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Sen. Bob Casey reveals ‘substantial shift’ on gun laws after deadly Newtown school shooting
Sen. Bob Casey Jr. of Pennsylvania says the Connecticut school shootings in December caused a significant change in his position on gun laws, despite the vast number of hunters in his state and the reality that politicians tend to "fall in their lanes and vote the way they vote over time."
"I made a pretty substantial shift in my position," Mr. Casey, a Democrat, told MSNBC's "Morning Joe" on Monday. "I think we should have not only a vote, but should try to pass some of the measures we've been talking about — the assault weapons ban, the magazine clip legislation if we can get to that and the background checks. There could be others, but those are the main ones."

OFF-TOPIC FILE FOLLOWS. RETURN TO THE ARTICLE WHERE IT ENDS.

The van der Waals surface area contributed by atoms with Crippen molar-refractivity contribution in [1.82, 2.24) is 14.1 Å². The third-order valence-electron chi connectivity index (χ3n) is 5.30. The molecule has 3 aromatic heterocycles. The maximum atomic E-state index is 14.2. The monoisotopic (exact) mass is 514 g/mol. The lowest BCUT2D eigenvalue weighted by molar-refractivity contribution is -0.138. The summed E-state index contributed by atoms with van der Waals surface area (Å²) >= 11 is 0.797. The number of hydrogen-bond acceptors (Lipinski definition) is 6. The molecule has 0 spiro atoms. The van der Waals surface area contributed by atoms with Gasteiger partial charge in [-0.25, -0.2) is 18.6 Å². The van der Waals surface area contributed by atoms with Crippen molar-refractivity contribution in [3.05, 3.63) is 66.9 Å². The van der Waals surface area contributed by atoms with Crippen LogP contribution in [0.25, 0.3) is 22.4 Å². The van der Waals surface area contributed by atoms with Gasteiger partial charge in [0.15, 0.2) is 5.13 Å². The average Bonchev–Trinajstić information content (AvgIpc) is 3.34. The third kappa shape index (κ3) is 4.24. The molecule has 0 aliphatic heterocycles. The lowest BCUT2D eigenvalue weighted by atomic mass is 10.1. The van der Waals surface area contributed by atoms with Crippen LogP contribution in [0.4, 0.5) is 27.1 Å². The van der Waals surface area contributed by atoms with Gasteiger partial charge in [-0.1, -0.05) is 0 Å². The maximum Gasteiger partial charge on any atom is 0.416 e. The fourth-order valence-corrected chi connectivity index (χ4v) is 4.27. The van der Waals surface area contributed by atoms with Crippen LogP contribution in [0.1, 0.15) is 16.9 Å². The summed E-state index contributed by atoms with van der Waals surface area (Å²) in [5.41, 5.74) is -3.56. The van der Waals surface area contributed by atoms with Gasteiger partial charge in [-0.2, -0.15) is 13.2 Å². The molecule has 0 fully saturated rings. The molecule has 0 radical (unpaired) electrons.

Gun legislation is sure to be in the forefront when Congress reconvenes after its Easter recess, as the tragedy in Newtown — in which a lone gunman killed 20 children and six adults at an elementary school before killing himself — looms over the debate over gun control and Second Amendment rights.
Mr. Casey said he was haunted by the thought that Adam Lanza, who killed his mother before the rampage, may have killed hundreds more children if he had the "time and the capacity."
He said he has received both criticism and support for his shifting position on gun restrictions.
"It's a tough issue for people in our state, but I think for me the criticism, or the impact of that criticism, will come over time," he said on MSNBC.
Former Gov. Ed Rendell told the hosts that Mr. Casey will not be "hurt at all" by his positions, despite hefty lobbying by the National Rifle Association. He said the NRA's executive vice president, Wayne LaPierre, is "full to it" and does not understand that many Americans are in favor of restrictions such as expanded background checks.
"It's not Mike Bloomberg that [LaPierre] has to worry about," he said, "it's the American people he has to worry about."
© Copyright 2014 The Washington Times, LLC. Click here for reprint permission.
About the Author
Tom Howell Jr. covers politics for The Washington Times. He can be reached at firstname.lastname@example.org.
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